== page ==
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17. Are the construction costs for the new science building driving the need to raise revenues from students?
No. Federal funding for the new Core Science Facility is approximately $100 million and provincial funding is approximately $25 million. The rest will be paid for through a mortgage starting in 2020, the payments for which have already been earmarked to come from internal efficiency savings.

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18. What is the impact of the Battery Facility on the university’s financial situation?
The Battery project has no impact on the university’s operating budget. Most of the money for the initial purchase of the Battery Facility came from Memorial’s endowment funds. These funds are managed to return yields to the university through investment. In this case, Memorial elected to invest $8.5 million of these funds in this piece of real estate, which has value of its own. The acquisition also helps address a number of operational needs of the university, including office and conference space (some of which is currently leased off campus), public engagement areas and graduate student housing. For more information about the Battery Facility visit http://www.mun.ca/battery.

The provincial cabinet and Board of Regents approved the university’s expenditure on both the purchase price of $9.5 million and $16.2 million for renovations. The $1 million remainder of the purchase price and the renovation funds were secured through an internal loan from the university’s cash flows. The projected investment yield and renovation costs will be returned to the university through lease avoidance and rental income over time. Once the funds are repaid, the facility will continue to generate revenue that will return to the university.

The Battery Facility has also successfully competed for $8.6 million in incremental funding through targeted federal/provincial programs to support increased convening space and the province-wide connectivity of the facility. In addition, a philanthropic donation of $1 million has also been contributed to Memorial for the Battery Facility.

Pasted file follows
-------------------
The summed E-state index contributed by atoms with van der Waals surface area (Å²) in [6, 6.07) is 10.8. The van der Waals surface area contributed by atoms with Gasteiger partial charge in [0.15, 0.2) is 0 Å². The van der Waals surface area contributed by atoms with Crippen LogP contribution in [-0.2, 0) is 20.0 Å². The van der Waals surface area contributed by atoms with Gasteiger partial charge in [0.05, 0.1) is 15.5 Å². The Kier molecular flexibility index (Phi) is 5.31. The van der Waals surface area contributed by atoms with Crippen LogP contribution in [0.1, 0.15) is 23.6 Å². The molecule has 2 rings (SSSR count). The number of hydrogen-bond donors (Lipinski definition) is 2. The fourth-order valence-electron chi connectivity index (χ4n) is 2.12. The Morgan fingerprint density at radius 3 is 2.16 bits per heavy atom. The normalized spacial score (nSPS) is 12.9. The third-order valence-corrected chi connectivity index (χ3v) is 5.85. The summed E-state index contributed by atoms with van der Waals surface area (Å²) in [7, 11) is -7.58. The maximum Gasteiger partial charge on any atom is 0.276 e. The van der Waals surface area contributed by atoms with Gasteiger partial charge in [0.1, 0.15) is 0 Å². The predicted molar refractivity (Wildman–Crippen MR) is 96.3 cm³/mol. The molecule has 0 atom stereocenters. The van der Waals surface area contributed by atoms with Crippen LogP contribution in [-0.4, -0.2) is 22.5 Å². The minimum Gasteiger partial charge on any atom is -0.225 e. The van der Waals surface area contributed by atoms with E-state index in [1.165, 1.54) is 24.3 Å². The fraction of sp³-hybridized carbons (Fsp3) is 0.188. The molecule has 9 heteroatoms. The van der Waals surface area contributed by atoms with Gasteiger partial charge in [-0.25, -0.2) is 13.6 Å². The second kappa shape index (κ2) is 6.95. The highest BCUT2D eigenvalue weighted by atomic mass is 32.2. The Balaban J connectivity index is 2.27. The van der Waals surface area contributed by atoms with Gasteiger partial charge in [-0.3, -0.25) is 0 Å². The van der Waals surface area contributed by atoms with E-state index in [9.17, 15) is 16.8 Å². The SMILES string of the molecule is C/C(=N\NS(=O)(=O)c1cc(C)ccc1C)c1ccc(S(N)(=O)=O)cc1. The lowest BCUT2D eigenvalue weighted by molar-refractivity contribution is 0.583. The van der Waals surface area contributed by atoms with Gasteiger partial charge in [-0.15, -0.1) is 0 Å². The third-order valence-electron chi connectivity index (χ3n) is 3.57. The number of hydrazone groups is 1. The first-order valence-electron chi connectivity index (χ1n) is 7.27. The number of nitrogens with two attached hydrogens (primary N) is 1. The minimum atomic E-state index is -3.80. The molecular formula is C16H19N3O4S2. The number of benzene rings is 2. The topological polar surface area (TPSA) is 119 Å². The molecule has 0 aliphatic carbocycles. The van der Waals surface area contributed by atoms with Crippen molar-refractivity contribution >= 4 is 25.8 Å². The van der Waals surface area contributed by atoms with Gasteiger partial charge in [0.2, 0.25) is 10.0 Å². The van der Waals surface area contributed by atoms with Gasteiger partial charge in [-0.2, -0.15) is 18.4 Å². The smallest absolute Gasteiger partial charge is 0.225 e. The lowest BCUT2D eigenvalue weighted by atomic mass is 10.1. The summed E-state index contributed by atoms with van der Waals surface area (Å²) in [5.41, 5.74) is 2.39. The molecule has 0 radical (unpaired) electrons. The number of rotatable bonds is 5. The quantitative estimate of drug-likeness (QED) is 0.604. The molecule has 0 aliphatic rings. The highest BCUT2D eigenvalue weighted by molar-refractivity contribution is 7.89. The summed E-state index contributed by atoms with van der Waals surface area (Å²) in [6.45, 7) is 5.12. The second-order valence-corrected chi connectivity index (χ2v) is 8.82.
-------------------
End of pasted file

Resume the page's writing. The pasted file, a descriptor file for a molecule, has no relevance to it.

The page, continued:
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19. Why do you use executive search firms to assist in the hiring of some senior roles at Memorial?
Search firms provide collective expertise in all areas of recruitment, including finding or sourcing candidates. They do this by leveraging their extensive networks and national and international candidate databases to identify high-potential candidates for niche and specialized senior academic and administrative roles. These candidates are often recruited nationally and internationally and search firms help to ensure that Memorial has access to the best candidates who might not otherwise have been aware of the opportunities available at Memorial. Most organizations, including universities, do not have this capability in-house and therefore rely as needed on the experience of a specialized firm when an open position requires a more extensive candidate search than internal resources can provide. The alternative to a search firm would be to add additional administrative resources within Memorial at additional cost.

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20. Are there rules at Memorial governing expenses related to hosting guests?
Memorial has a clear policy as it pertains to hosting at the university’s expense. For more information, visit https://www.mun.ca/policy/site/policy.php?id=251.

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21. Government cut its senior management positions by about 20 per cent. Will the university do the same?
Given that 75 per cent of Memorial’s operating budget goes to salaries, there will inevitably be fewer employees at the end of the current budget cycle.

The university also has a $6 million attrition target (of which $3 million was achieved in 2016-17) to reduce expenditures on positions over the next several years, and a number of those roles will be senior management. Units have not been directed to meet a targeted reduction in senior leadership and management positions. The university is looking its operating budget and staffing needs holistically, and reductions will be made where they make sense.

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22. Is Memorial’s president one of the highest paid university presidents in Canada?
No. University presidents’ salaries in Canada range upwards to more than $1 million per year. Additionally, benefits provided to many presidents also include provision of a residence or a housing allowance, car allowance, social memberships, etc. Dr. Kachanoski’s salary details are available here: http://www.mun.ca/president. His current salary does not include any additional allowances or social memberships.

 

Contact

Office of the Provost and Vice-President (Academic)

230 Elizabeth Ave

St. John's, NL A1B 3X9 CANADA

Tel: (709) 864-2530

Fax: (709) 864-2552

becomestudent@mun.ca